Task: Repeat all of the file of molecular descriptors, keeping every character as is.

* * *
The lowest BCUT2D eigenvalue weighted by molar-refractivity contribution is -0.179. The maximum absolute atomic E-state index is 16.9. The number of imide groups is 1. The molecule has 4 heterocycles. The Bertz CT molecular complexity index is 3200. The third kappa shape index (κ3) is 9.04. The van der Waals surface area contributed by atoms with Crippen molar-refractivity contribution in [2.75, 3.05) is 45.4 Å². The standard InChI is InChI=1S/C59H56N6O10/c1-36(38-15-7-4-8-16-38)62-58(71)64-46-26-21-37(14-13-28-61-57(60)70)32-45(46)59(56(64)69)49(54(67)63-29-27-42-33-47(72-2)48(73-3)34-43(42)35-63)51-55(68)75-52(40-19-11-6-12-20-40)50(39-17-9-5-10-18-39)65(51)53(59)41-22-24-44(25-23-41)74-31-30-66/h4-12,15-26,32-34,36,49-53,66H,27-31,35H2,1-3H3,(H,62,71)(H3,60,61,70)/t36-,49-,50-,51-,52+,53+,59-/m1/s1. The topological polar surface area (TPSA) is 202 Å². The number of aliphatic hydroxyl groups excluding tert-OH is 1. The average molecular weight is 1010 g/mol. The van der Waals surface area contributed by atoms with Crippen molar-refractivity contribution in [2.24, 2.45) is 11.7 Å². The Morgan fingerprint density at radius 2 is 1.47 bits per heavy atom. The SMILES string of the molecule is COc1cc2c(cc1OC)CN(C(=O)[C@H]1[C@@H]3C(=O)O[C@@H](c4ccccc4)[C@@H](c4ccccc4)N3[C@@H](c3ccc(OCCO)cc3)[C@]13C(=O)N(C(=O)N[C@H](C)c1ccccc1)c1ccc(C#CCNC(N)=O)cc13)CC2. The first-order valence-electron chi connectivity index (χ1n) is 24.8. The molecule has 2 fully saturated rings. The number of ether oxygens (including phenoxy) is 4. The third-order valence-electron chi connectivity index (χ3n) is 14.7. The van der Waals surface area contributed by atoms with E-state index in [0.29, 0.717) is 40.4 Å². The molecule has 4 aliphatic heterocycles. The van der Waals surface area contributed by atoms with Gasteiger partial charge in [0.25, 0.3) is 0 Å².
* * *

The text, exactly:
The lowest BCUT2D eigenvalue weighted by molar-refractivity contribution is -0.179. The maximum absolute atomic E-state index is 16.9. The number of imide groups is 1. The molecule has 4 heterocycles. The Bertz CT molecular complexity index is 3200. The third kappa shape index (κ3) is 9.04. The van der Waals surface area contributed by atoms with Crippen molar-refractivity contribution in [2.75, 3.05) is 45.4 Å². The standard InChI is InChI=1S/C59H56N6O10/c1-36(38-15-7-4-8-16-38)62-58(71)64-46-26-21-37(14-13-28-61-57(60)70)32-45(46)59(56(64)69)49(54(67)63-29-27-42-33-47(72-2)48(73-3)34-43(42)35-63)51-55(68)75-52(40-19-11-6-12-20-40)50(39-17-9-5-10-18-39)65(51)53(59)41-22-24-44(25-23-41)74-31-30-66/h4-12,15-26,32-34,36,49-53,66H,27-31,35H2,1-3H3,(H,62,71)(H3,60,61,70)/t36-,49-,50-,51-,52+,53+,59-/m1/s1. The topological polar surface area (TPSA) is 202 Å². The number of aliphatic hydroxyl groups excluding tert-OH is 1. The average molecular weight is 1010 g/mol. The van der Waals surface area contributed by atoms with Crippen molar-refractivity contribution in [2.24, 2.45) is 11.7 Å². The Morgan fingerprint density at radius 2 is 1.47 bits per heavy atom. The SMILES string of the molecule is COc1cc2c(cc1OC)CN(C(=O)[C@H]1[C@@H]3C(=O)O[C@@H](c4ccccc4)[C@@H](c4ccccc4)N3[C@@H](c3ccc(OCCO)cc3)[C@]13C(=O)N(C(=O)N[C@H](C)c1ccccc1)c1ccc(C#CCNC(N)=O)cc13)CC2. The first-order valence-electron chi connectivity index (χ1n) is 24.8. The molecule has 2 fully saturated rings. The number of ether oxygens (including phenoxy) is 4. The third-order valence-electron chi connectivity index (χ3n) is 14.7. The van der Waals surface area contributed by atoms with E-state index in [0.29, 0.717) is 40.4 Å². The molecule has 4 aliphatic heterocycles. The van der Waals surface area contributed by atoms with Gasteiger partial charge in [0.25, 0.3) is 0 Å².